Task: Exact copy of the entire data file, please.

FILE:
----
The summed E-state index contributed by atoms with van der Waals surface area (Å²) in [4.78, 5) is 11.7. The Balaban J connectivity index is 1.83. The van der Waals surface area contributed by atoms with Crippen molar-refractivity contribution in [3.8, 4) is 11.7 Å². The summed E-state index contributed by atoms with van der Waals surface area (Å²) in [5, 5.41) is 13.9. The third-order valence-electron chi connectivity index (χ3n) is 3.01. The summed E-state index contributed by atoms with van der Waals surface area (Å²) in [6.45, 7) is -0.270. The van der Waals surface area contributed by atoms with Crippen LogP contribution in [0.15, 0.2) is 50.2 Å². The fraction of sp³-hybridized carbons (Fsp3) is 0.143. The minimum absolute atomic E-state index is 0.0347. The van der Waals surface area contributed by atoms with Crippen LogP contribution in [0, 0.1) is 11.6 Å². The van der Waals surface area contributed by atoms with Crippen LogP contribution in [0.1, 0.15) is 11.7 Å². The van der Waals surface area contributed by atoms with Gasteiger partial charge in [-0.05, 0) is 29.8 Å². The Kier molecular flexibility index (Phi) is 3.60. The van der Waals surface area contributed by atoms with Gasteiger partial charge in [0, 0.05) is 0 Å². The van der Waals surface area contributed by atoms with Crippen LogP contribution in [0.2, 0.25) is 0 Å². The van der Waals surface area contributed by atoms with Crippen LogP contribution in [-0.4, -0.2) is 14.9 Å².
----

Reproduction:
The summed E-state index contributed by atoms with van der Waals surface area (Å²) in [4.78, 5) is 11.7. The Balaban J connectivity index is 1.83. The van der Waals surface area contributed by atoms with Crippen molar-refractivity contribution in [3.8, 4) is 11.7 Å². The summed E-state index contributed by atoms with van der Waals surface area (Å²) in [5, 5.41) is 13.9. The third-order valence-electron chi connectivity index (χ3n) is 3.01. The summed E-state index contributed by atoms with van der Waals surface area (Å²) in [6.45, 7) is -0.270. The van der Waals surface area contributed by atoms with Crippen LogP contribution in [0.15, 0.2) is 50.2 Å². The fraction of sp³-hybridized carbons (Fsp3) is 0.143. The minimum absolute atomic E-state index is 0.0347. The van der Waals surface area contributed by atoms with Crippen LogP contribution in [0, 0.1) is 11.6 Å². The van der Waals surface area contributed by atoms with Crippen LogP contribution in [0.1, 0.15) is 11.7 Å². The van der Waals surface area contributed by atoms with Gasteiger partial charge in [-0.05, 0) is 29.8 Å². The Kier molecular flexibility index (Phi) is 3.60. The van der Waals surface area contributed by atoms with Gasteiger partial charge in [0, 0.05) is 0 Å². The van der Waals surface area contributed by atoms with Crippen LogP contribution in [0.2, 0.25) is 0 Å². The van der Waals surface area contributed by atoms with Crippen LogP contribution in [-0.4, -0.2) is 14.9 Å².